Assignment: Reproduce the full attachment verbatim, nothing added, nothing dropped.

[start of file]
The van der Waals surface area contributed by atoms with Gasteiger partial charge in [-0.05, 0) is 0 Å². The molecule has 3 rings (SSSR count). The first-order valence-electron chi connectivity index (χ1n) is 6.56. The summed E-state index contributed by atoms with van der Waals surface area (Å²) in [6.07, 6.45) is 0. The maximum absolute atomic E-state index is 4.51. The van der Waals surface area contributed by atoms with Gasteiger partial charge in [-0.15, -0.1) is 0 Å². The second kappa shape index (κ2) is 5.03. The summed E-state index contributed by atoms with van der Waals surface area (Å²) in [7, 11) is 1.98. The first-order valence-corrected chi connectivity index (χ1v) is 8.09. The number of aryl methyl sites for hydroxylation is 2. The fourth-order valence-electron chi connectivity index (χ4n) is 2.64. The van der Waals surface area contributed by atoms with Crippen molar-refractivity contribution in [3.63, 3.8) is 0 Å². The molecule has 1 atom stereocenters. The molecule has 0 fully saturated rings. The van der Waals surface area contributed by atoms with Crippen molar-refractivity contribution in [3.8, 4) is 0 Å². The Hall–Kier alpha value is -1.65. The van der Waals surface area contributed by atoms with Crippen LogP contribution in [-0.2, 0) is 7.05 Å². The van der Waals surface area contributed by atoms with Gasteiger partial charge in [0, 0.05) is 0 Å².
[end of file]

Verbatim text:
The van der Waals surface area contributed by atoms with Gasteiger partial charge in [-0.05, 0) is 0 Å². The molecule has 3 rings (SSSR count). The first-order valence-electron chi connectivity index (χ1n) is 6.56. The summed E-state index contributed by atoms with van der Waals surface area (Å²) in [6.07, 6.45) is 0. The maximum absolute atomic E-state index is 4.51. The van der Waals surface area contributed by atoms with Gasteiger partial charge in [-0.15, -0.1) is 0 Å². The second kappa shape index (κ2) is 5.03. The summed E-state index contributed by atoms with van der Waals surface area (Å²) in [7, 11) is 1.98. The first-order valence-corrected chi connectivity index (χ1v) is 8.09. The number of aryl methyl sites for hydroxylation is 2. The fourth-order valence-electron chi connectivity index (χ4n) is 2.64. The van der Waals surface area contributed by atoms with Crippen molar-refractivity contribution in [3.63, 3.8) is 0 Å². The molecule has 1 atom stereocenters. The molecule has 0 fully saturated rings. The van der Waals surface area contributed by atoms with Crippen molar-refractivity contribution in [3.8, 4) is 0 Å². The Hall–Kier alpha value is -1.65. The van der Waals surface area contributed by atoms with Crippen LogP contribution in [-0.2, 0) is 7.05 Å². The van der Waals surface area contributed by atoms with Gasteiger partial charge in [0, 0.05) is 0 Å².